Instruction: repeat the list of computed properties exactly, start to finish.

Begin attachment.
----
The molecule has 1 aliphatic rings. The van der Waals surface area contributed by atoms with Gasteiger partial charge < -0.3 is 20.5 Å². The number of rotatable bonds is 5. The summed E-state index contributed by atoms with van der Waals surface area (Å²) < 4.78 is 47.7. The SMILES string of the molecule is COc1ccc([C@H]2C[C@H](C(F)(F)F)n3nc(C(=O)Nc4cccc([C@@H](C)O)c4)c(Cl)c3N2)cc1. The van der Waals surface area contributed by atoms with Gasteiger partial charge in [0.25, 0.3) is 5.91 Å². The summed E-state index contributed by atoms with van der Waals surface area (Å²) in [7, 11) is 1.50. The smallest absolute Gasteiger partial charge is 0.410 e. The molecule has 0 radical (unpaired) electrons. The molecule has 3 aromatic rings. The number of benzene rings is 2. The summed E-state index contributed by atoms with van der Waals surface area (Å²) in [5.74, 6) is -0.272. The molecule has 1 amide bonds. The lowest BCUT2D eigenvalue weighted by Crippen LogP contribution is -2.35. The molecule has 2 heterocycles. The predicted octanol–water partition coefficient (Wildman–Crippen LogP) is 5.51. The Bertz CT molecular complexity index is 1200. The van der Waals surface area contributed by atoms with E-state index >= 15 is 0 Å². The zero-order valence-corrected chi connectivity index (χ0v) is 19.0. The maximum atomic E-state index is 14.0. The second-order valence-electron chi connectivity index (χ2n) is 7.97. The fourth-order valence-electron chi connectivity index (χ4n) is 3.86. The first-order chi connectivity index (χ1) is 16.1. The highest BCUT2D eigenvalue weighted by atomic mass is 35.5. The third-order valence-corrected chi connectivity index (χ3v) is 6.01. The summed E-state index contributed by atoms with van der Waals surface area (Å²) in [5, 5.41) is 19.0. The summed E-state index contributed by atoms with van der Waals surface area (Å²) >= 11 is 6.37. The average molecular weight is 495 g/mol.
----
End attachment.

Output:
The molecule has 1 aliphatic rings. The van der Waals surface area contributed by atoms with Gasteiger partial charge < -0.3 is 20.5 Å². The number of rotatable bonds is 5. The summed E-state index contributed by atoms with van der Waals surface area (Å²) < 4.78 is 47.7. The SMILES string of the molecule is COc1ccc([C@H]2C[C@H](C(F)(F)F)n3nc(C(=O)Nc4cccc([C@@H](C)O)c4)c(Cl)c3N2)cc1. The van der Waals surface area contributed by atoms with Gasteiger partial charge in [0.25, 0.3) is 5.91 Å². The summed E-state index contributed by atoms with van der Waals surface area (Å²) in [7, 11) is 1.50. The smallest absolute Gasteiger partial charge is 0.410 e. The molecule has 0 radical (unpaired) electrons. The molecule has 3 aromatic rings. The number of benzene rings is 2. The summed E-state index contributed by atoms with van der Waals surface area (Å²) in [5.74, 6) is -0.272. The molecule has 1 amide bonds. The lowest BCUT2D eigenvalue weighted by Crippen LogP contribution is -2.35. The molecule has 2 heterocycles. The predicted octanol–water partition coefficient (Wildman–Crippen LogP) is 5.51. The Bertz CT molecular complexity index is 1200. The van der Waals surface area contributed by atoms with E-state index >= 15 is 0 Å². The zero-order valence-corrected chi connectivity index (χ0v) is 19.0. The maximum atomic E-state index is 14.0. The second-order valence-electron chi connectivity index (χ2n) is 7.97. The fourth-order valence-electron chi connectivity index (χ4n) is 3.86. The first-order chi connectivity index (χ1) is 16.1. The highest BCUT2D eigenvalue weighted by atomic mass is 35.5. The third-order valence-corrected chi connectivity index (χ3v) is 6.01. The summed E-state index contributed by atoms with van der Waals surface area (Å²) in [5, 5.41) is 19.0. The summed E-state index contributed by atoms with van der Waals surface area (Å²) >= 11 is 6.37. The average molecular weight is 495 g/mol.